Ex-Premier League footballer and professional boxer, Leon McKenzie is supporting the campaign, sharing his story to help encourage other men to seek help. “I know how tough it gets when you’re in that dark place. I’ve been there, not wanting to exist anymore. By sharing my story and supporting the campaign, I hope other men understand that you can climb back up with some help.”
It’s so important to seek help early on and Samaritans are here to listen.
There will be more than fifty local events in England, Wales and Scotland to help promote the campaign.
Find out more about Real People, Real Stories at: http://www.samaritans.org/realpeoplerealstories, where you will find real stories from real men who have been through tough times. You can also support by following the campaign @samaritanscharity on Instagram or sharing the video on Twitter @samaritans or Facebook at www.facebook.com/samaritanscharity, using the hashtag #RealPeopleRealStories.
For more information please call the Samaritans Media Team on 020 8394 8300 or email [email protected]
Notes to Editors
- The online survey was conducted by Atomik Research among 3,000, 18+ years old men in UK, of which 2,040 were men aged 20-59 from England, Scotland and Wales. The research fieldwork took place between 28 February- 6 March 2019. The survey carries an error rate of +/-2% at a 95% confidence level. The dataset was weighted to ensure national representation by age and region. Atomik Research is an independent creative market research agency that employs MRS-certified researchers and abides to MRS code.
- Suicide is a complex issue resulting from a wide range of psychological, social, economic and cultural risk factors which interact and increase an individual’s level of risk.
- In the UK men remain three times as likely to take their own lives than women. In 2017, the male suicide rate was more than three times higher than the female rate. Middle aged men are at greatest risk of suicide. Looking at broad age groups men aged 45-59 years have the highest rate of suicide, followed by men aged 30-44. For further information see Samaritans Report Men and Suicide: Why it’s a social issue report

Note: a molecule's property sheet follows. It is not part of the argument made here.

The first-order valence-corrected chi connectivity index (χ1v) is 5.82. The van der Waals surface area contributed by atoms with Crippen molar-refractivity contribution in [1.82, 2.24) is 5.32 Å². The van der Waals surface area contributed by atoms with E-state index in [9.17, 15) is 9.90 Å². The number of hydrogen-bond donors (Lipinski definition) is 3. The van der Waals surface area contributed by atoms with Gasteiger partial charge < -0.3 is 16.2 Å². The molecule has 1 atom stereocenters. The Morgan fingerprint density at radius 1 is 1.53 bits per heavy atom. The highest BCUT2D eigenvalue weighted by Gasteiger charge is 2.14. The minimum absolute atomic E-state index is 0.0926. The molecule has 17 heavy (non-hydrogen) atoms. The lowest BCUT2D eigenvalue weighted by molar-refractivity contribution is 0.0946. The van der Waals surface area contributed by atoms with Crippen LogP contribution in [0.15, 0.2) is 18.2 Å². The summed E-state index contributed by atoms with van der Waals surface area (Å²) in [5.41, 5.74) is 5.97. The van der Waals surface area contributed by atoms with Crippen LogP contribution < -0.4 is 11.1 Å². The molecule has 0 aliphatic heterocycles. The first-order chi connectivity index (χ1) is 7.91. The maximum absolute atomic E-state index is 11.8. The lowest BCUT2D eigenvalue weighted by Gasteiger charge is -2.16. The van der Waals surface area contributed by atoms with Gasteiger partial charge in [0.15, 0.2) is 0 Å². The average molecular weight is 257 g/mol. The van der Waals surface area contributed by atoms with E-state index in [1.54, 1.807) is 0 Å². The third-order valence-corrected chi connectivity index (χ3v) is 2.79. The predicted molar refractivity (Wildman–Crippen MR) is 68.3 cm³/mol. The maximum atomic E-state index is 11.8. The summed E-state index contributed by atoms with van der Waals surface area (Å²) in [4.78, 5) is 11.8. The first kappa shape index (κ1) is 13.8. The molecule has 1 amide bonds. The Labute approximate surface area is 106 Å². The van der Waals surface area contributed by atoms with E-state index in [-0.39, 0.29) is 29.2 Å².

- Suicide is not equal – Men in the lowest social class, living in the most deprived areas, are up to ten times more at risk of suicide than those in the highest social class, living in the most affluent areas.
- Due to the link between certain types of media reporting and increases in suicide rates, please note Samaritans’ Media Guidelines for Reporting Suicide and Rail Suicide factsheet.
- Real People, Real Stories is supported by National Rail as part of an overall programme of activity.
- Find out more at: https://www.samaritans.org/corporate/rail-industry-suicide-prevention-programme
- Information and support for those struggling to cope can be found at Samaritans.org:
- Anyone can contact Samaritans for free in confidence any time from any phone on 116 123, even a mobile without credit, and the number won’t show up on your phone bill. Or email [email protected] or go to www.samaritans.org to find details of your nearest branch where you can talk to one of their trained volunteers face to face.
 ONS. (2018). Suicides in the United Kingdom, 2017 registrations. United Kingdom: Office for National Statistics.
2 Platt S, Bambra C, Cairns J, Chandler A, Heins E, Kirtley O, et al. Socioeconomic disadvantage and suicidal behaviour. Research report. Surrey, United Kingdom: Samaritans; 2017